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Jones v. Star Credit Corp.

Melissa A. Hale

ProfessorMelissa A. Hale

CaseCast "What you need to know"

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Jones v. Star Credit Corp.

Citation. 59 Misc. 2d 189, 298 N.Y.S.2d 264, 1969 N.Y. Misc. 1696, 6 U.C.C. Rep. Serv. (Callaghan) 76
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Brief Fact Summary.

Plaintiffs, welfare recipients, purchased a home freezer worth $300 for $900 from a door-to-door salesman. After various other charges, the total purchase price was $1,234.80. At the time of the lawsuit, Plaintiffs had paid $619.88 and still owed $819.81 on the freezer.

Synopsis of Rule of Law.

A purchase price substantially higher than the value of an item can render the sale unconscionable as a matter of law.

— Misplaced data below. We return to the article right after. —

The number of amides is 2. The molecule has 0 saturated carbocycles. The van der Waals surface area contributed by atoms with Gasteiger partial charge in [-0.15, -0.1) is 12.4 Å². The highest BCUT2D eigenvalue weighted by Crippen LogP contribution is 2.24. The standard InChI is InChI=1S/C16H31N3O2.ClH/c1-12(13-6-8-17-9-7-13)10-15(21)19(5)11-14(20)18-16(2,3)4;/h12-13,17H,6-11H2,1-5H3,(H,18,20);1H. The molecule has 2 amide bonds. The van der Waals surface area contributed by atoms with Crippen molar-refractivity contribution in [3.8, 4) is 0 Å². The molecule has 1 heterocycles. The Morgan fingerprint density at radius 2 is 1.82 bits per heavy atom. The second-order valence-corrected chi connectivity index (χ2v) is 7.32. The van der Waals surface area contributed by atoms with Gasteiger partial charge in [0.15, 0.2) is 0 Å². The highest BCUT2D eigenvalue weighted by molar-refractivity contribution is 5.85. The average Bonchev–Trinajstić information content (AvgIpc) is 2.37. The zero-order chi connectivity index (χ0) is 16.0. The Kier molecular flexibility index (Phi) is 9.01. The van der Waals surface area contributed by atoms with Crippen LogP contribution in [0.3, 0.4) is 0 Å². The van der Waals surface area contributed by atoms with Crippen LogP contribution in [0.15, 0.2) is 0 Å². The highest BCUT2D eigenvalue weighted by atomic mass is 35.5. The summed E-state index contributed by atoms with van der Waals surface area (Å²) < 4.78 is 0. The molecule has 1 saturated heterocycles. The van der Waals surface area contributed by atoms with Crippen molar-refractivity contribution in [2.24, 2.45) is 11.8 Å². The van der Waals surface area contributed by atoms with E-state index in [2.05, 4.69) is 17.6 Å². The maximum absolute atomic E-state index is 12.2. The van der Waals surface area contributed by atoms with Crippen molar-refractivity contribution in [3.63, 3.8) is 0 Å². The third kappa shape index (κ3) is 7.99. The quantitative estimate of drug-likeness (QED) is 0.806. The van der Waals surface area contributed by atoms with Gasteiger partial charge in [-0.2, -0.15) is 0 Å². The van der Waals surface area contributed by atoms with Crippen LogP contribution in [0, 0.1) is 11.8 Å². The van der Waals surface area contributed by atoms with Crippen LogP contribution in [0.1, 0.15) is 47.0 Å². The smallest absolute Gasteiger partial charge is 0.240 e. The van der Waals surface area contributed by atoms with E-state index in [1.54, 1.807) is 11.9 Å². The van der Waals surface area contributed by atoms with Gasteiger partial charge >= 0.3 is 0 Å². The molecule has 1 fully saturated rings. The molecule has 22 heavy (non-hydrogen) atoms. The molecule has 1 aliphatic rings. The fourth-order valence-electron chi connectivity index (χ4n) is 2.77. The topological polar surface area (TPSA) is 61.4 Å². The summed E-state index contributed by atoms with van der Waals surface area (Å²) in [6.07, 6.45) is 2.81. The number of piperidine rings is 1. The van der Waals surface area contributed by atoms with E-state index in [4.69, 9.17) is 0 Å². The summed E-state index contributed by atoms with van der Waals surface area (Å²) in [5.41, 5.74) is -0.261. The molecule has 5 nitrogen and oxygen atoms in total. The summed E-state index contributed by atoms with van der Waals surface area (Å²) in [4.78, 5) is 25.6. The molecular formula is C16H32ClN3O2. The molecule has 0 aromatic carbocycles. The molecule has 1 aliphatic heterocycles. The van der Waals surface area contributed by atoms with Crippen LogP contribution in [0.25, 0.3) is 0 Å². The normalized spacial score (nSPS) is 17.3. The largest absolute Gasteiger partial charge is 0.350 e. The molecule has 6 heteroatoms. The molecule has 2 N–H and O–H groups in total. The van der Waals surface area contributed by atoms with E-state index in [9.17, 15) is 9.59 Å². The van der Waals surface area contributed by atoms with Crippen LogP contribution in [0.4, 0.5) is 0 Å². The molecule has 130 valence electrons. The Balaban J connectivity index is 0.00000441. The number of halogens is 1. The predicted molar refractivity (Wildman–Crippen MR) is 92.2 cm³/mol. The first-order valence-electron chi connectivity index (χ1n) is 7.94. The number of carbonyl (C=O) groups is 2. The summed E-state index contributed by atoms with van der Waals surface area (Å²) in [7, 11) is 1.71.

Plaintiffs bought a home freezer unit for $900 from a door-to-door salesman representing Your Shop At Home Service, Inc. After the addition of time credit charges, credit life insurance, credit property insurance, and sales tax, the purchase price totaled $1,234.80. At trial, it was established that the freezer had a maximum retail value of $300. Plaintiffs had paid $619.88 at the time of trial but still owed $819.81.


Is the sale of a freezer unit having a retail value of $300 for $900 unconscionable as a matter of law?


Yes. The mathematic disparity between $900 and $300 is the most compelling evidence leading to the conclusion that the contract is unconscionable. Additionally, the credit charges alone exceeded the value of the freezer by more than $100, and the seller knew that the financial resources of the buyers were limited.


The determination of whether a contract is unconscionable should not be reduced solely to a mathematical formula, but on the facts before the court here, paying $900 for a $300 freezer constituted an unconscionable contract.

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